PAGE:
After she puts her marble into her basket, Sally leaves the room. While she is gone, she loses her marble, because Anne steals it, moving it from the basket to the box. When Sally returns, you are asked a question, “Where will Sally look for her marble?”, and you answer by pointing to the basket or the box.

If you point to the basket, then you pass the test, because you have put yourself into Sally’s shoes to take Sally’s perspective. You have thought about what Sally thought to predict that she will look in the basket, where she thinks the marble is, because that is where she left it when she left the room.

If you point to the box, then you fail, because you have not thought about what Sally thought to predict her behavior based on her cognition. It is unclear what you thought instead, but what is clear is that you are incapable of mentalizing and severely deficient in social cognition.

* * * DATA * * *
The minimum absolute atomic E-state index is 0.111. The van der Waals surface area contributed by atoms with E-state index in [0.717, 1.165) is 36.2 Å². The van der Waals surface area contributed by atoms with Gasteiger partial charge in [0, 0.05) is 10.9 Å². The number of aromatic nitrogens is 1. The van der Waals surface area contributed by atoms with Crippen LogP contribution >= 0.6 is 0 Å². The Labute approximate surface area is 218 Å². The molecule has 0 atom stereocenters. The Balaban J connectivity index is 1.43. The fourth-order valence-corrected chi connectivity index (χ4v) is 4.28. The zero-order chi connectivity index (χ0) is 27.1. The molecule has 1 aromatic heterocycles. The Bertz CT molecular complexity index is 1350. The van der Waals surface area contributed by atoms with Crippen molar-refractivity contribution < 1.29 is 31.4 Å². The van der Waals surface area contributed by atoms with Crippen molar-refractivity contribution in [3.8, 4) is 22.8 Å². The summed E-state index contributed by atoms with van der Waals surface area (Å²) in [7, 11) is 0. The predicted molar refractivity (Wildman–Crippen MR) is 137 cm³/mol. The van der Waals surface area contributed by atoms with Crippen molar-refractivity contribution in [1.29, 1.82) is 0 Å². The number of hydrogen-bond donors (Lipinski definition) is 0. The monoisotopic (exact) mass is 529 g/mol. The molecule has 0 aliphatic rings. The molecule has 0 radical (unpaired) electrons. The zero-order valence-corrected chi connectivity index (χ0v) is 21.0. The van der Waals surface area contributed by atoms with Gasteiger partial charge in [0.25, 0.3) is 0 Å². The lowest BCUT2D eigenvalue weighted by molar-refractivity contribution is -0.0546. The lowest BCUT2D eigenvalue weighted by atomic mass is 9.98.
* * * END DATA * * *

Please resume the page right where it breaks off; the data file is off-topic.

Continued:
In addition, according to the popular conception of autism, you are also incapable of learning to mentalize or socially interact, 4evar and evar and evar, and also, you are additionally incapable of learning to do anything else either, 4evar and evar and evar. In this scenario, you are autistic, and so am I.

Here is a summary of the popular conception of autism:

1) Pass the RMET. You are not autistic.

Autistic people are incapable of mentalizing or socially interacting or learning to mentalize or socially interact, 4evar and evar and evar. In addition, autistic people are incapable of doing or learning to do anything else either, 4evar and evar and evar.

2) Fail the Sally-Anne Test. You are autistic.

Autistic people are incapable of mentalizing or socially interacting or learning to mentalize or socially interact, 4evar and evar and evar. In addition, autistic people are incapable of doing or learning to do anything else either, 4evar and evar and evar.